Rather than provide credibility for the Lydda chapter, however, this late citation of Morris raises even more questions about the validity of Shavit’s historical interpretation.
In 1948 and several other books Benny Morris rejected the thesis that the Zionists were either blind to the presence of the Arabs on the land, or that the Arab refugee problem was preordained. Morris does not regard the expulsion of the Lydda Arabs as a metaphor for the Zionist movement’s treatment of the Palestinian Arabs. Contrary to Shavit and other leftist, revisionist historians, Morris asserts in 1948 that the Palestinian calamity was “born of war, not by design.” One more item that is in Morris’ book, but goes unmentioned by Shavit, is that after the expulsion order some Arabs managed to remain in Lydda and today Lydda has a substantial minority of Arab citizens.
For the New Yorker‘s version of Shavit’s Lydda chapter, a new lead paragraph was added that attempts to provide contemporary relevance to Shavit’s account. Noting recent efforts by the Obama Administration to advance negotiations and “achieve peace between Israel and the Palestinians,” the paragraph asks whether this effort might succeed where others have failed. “It’s possible that the answer can be found in the history of Lydda,” Shavit writes. “Anyone striving for Middle East peace must acknowledge the tragedy of Lydda and comprehend its implications.”
In reality, Shavit’s interpretation of the Lydda expulsions and the attention his book is receiving is likely to make it harder – not easier – to achieve peace. The metaphor of Zionism’s “black box” plays directly into the false Palestinian narrative of the Naqba, which is now the single most important obstacle to achieving a realistic, compromise peace.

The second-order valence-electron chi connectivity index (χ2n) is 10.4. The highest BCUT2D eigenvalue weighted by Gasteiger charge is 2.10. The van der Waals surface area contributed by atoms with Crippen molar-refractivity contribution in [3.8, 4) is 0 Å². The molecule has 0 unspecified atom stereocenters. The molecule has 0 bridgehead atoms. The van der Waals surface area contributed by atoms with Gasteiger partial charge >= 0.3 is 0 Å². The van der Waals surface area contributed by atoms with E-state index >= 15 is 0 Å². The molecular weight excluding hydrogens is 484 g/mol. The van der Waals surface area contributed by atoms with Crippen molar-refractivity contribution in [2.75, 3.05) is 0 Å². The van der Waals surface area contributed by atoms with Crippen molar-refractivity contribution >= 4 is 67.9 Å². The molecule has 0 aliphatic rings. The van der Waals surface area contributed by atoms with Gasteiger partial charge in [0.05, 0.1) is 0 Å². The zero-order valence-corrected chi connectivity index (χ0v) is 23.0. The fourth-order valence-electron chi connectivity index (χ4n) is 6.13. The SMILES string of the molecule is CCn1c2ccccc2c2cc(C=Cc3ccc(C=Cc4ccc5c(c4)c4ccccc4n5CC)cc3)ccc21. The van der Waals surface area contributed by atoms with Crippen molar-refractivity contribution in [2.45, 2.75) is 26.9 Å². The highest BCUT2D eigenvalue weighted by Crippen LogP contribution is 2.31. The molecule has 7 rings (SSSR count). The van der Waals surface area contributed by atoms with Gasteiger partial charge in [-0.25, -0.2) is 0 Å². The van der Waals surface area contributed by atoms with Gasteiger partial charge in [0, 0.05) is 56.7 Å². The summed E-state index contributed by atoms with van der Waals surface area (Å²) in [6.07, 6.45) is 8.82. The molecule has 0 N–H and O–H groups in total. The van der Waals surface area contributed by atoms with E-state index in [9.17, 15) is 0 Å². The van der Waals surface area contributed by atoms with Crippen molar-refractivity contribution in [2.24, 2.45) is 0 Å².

The Arabic word Naqba connotes a historical catastrophe inflicted on an innocent and blameless people, in this case the Palestinians, by an overpowering outside force (international Zionism). Thus on May 16, 2011, the New York Times published an op-ed by Mahmoud Abbas in which he declared that “shortly after” the U.N. General Assembly voted to partition the “Palestinian homeland, Zionist forces expelled Palestinian Arabs to ensure a decisive Jewish majority in the future state of Israel, and Arab armies intervened. War and further expulsions ensued.”
The Naqba is the heart of the Palestinians’ backward-looking national narrative. Every year, the legend grows of the evil deeds committed by the Zionists in 1948, crimes routinely equated with the Holocaust.
The only just compensation for the Naqba, say the Palestinians and their allies, is to give the refugees of Lydda and other Palestinian cities the “right of return” to their former homes in Israel.
Palestinian leaders know that there can be no serious negotiations for peace unless they explicitly renounce the right of return, which is really another way of calling for the elimination of Israel as a Jewish state. Shavit too understands this, and must know that his interpretation of the 1948 expulsion from Lydda will be used as an argument for the Palestinian right of return.
In the concluding paragraph of the Lydda chapter, Shavit writes that he recently went up to the highest point in the area and looked down on Lydda as it is today. He imagines that he sees the awful column of Lydda’s refugees still marching: “So many years have passed, and yet the column is still marching east. For columns like the column of Lydda never stop marching.”
Contrary to many of Shavit’s reviewers, there is nothing courageous about this kind of writing that is plainly wrong on the facts and relies on a false historical interpretation to enforce its moral logic. The refugees of Lydda may still be marching in Shavit’s vivid but distorted imagination, but in reality they and their descendants – now totalling 5-7 million souls – have been locked up for the past 65 years in miserable refugee camps. It is not because of Zionism that they are still there. Rather it’s their own leaders and the Arab regimes who want them to remain locked up.
This is a worse crime than the Lydda expulsions. And yet there is a certain perverse logic to this policy, since it allows Palestinian leaders to continue feeding the refugees a daily diet of Jew hatred, along with the illusion that someday they will be returning in triumph to their homes in Lydda and other Israeli cities.
Unfortunately, Ari Shavit’s “black box” of Lydda does not contain any of these hard truths. And that is the so far unacknowledged “tragedy” of Shavit’s book.
Sol Stern is a senior fellow at the Manhattan Institute and a contributing editor of City Journal. © Daily Beast, reprinted by permission, all rights reserved.